[SC, IL] This course will explore how autism as both a medical diagnosis and a social category has gained significance over the past forty years. The course will situate the study of autism in the broader framework of the disability rights movement. We will consider the evidence for its characterization as an “epidemic” and how medical experts, parents, and autistic individuals have challenged and collaborated with each other. The study of autism will also be viewed in relation to wide-ranging political concerns, including vaccination and public health, economic costs of care, gender identities, and the growth of bio-medical power. This course satisfies the advanced seminar requirement for the Department of Political Science.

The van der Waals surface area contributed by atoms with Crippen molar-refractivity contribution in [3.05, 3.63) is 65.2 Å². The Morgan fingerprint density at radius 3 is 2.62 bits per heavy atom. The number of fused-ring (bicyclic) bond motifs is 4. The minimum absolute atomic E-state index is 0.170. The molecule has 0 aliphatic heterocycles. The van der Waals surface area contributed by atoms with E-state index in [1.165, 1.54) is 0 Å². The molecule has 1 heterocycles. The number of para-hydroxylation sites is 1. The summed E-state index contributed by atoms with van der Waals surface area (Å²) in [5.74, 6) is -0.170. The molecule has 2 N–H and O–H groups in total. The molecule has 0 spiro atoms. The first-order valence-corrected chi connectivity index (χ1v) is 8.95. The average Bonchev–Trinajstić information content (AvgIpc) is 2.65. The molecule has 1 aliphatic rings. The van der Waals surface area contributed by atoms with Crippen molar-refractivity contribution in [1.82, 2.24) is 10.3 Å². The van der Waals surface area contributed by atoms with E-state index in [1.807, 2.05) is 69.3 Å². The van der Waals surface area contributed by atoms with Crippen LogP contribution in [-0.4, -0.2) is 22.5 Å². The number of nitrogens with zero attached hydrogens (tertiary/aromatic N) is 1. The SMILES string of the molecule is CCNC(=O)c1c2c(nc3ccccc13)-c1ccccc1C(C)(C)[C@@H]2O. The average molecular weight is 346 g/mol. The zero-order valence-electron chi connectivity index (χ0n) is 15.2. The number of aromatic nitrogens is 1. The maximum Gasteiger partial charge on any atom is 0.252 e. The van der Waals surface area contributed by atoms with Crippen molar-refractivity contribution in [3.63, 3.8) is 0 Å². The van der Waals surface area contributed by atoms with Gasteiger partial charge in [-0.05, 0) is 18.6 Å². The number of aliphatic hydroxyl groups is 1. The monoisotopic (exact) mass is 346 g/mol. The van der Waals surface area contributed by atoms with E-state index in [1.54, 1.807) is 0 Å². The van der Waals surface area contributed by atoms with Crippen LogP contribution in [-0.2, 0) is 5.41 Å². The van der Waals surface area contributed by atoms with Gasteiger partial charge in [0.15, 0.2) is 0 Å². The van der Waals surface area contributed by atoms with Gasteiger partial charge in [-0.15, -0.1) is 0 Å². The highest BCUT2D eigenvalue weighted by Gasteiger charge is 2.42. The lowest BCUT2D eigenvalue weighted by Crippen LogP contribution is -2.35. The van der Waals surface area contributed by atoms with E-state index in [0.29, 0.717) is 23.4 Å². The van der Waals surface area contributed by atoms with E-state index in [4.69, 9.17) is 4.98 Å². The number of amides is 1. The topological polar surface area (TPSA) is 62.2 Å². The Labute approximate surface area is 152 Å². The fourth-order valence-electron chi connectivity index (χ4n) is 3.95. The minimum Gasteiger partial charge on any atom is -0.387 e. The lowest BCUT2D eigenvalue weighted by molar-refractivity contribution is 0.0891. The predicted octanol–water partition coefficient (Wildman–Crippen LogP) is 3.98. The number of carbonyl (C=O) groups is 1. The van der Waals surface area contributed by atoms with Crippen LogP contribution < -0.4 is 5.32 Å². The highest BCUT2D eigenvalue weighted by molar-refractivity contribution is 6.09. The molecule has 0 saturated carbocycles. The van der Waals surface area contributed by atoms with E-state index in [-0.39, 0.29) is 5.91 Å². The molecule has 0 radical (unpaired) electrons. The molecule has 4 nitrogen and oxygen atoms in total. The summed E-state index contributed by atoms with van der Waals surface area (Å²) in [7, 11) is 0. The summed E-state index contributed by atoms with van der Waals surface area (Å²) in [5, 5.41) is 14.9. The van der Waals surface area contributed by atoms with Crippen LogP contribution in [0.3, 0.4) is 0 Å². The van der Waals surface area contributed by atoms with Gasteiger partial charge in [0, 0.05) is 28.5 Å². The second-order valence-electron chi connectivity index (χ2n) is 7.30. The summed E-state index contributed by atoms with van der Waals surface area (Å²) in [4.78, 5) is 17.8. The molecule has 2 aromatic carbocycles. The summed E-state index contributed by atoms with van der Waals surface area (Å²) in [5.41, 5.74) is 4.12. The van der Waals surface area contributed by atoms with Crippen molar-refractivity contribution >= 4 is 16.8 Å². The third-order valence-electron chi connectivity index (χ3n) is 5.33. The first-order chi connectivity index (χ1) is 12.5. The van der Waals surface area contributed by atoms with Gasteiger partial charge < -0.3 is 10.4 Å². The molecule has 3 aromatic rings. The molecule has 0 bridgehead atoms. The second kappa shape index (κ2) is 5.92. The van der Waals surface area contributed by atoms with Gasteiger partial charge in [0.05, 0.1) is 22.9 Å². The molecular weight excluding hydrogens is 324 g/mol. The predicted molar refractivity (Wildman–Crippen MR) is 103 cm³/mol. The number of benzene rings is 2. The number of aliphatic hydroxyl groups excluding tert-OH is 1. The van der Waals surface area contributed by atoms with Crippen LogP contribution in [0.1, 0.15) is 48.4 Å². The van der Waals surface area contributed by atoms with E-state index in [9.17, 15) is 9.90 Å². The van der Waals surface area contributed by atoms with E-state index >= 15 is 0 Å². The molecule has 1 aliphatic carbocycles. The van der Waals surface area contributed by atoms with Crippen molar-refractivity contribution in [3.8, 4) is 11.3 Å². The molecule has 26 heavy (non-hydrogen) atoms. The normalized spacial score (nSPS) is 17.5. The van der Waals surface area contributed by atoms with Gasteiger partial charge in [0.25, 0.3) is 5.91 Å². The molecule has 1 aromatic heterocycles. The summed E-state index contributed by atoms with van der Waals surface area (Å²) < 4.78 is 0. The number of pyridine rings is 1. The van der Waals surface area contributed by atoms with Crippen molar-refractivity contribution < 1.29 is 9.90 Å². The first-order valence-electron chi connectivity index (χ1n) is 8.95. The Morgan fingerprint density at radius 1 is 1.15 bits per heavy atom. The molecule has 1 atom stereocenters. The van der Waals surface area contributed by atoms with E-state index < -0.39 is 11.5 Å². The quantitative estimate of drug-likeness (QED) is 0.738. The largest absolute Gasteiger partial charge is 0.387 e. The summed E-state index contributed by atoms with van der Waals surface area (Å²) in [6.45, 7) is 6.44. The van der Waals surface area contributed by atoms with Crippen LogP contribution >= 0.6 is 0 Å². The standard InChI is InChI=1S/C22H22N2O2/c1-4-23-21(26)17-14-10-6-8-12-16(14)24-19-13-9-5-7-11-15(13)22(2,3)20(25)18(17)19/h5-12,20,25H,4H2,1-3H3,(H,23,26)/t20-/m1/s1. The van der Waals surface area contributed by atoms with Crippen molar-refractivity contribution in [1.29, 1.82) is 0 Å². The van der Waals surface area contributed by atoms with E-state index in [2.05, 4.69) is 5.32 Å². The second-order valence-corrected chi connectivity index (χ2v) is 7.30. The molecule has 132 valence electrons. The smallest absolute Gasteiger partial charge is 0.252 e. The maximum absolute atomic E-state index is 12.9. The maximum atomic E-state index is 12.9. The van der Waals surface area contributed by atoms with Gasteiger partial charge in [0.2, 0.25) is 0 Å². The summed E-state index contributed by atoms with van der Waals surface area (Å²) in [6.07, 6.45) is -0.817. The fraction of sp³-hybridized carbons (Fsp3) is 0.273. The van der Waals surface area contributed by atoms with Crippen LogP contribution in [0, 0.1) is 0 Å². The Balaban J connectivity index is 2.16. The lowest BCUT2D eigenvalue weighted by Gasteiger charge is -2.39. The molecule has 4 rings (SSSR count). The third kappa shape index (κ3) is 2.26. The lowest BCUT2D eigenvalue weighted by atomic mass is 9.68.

Requisite: An Introductory course in political science or its equivalent. Limited to 18 students. Spring semester. Professor Bumiller.